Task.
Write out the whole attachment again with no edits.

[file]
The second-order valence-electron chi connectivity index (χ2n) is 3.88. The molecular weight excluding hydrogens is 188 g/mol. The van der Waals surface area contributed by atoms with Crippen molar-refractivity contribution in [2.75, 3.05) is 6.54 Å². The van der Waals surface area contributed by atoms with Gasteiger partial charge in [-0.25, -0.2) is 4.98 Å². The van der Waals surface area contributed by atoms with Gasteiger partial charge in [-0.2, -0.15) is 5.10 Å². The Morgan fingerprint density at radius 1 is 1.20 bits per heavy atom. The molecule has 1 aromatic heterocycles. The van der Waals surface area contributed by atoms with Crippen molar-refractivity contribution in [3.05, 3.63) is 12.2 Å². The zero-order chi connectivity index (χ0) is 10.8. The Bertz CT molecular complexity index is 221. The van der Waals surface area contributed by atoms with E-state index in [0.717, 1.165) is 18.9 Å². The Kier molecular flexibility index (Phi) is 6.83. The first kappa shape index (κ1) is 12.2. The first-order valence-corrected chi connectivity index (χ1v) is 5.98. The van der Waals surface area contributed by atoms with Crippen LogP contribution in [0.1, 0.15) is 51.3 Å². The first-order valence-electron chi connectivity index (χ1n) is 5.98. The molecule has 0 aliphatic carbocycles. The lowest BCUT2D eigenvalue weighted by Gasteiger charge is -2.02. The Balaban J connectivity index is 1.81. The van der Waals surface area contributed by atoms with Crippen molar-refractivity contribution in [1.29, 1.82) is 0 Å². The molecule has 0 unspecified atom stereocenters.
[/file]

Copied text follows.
The second-order valence-electron chi connectivity index (χ2n) is 3.88. The molecular weight excluding hydrogens is 188 g/mol. The van der Waals surface area contributed by atoms with Crippen molar-refractivity contribution in [2.75, 3.05) is 6.54 Å². The van der Waals surface area contributed by atoms with Gasteiger partial charge in [-0.25, -0.2) is 4.98 Å². The van der Waals surface area contributed by atoms with Gasteiger partial charge in [-0.2, -0.15) is 5.10 Å². The Morgan fingerprint density at radius 1 is 1.20 bits per heavy atom. The molecule has 1 aromatic heterocycles. The van der Waals surface area contributed by atoms with Crippen molar-refractivity contribution in [3.05, 3.63) is 12.2 Å². The zero-order chi connectivity index (χ0) is 10.8. The Bertz CT molecular complexity index is 221. The van der Waals surface area contributed by atoms with E-state index in [0.717, 1.165) is 18.9 Å². The Kier molecular flexibility index (Phi) is 6.83. The first kappa shape index (κ1) is 12.2. The first-order valence-corrected chi connectivity index (χ1v) is 5.98. The van der Waals surface area contributed by atoms with Crippen LogP contribution in [0.1, 0.15) is 51.3 Å². The first-order valence-electron chi connectivity index (χ1n) is 5.98. The molecule has 0 aliphatic carbocycles. The lowest BCUT2D eigenvalue weighted by Gasteiger charge is -2.02. The Balaban J connectivity index is 1.81. The van der Waals surface area contributed by atoms with Crippen molar-refractivity contribution in [1.29, 1.82) is 0 Å². The molecule has 0 unspecified atom stereocenters.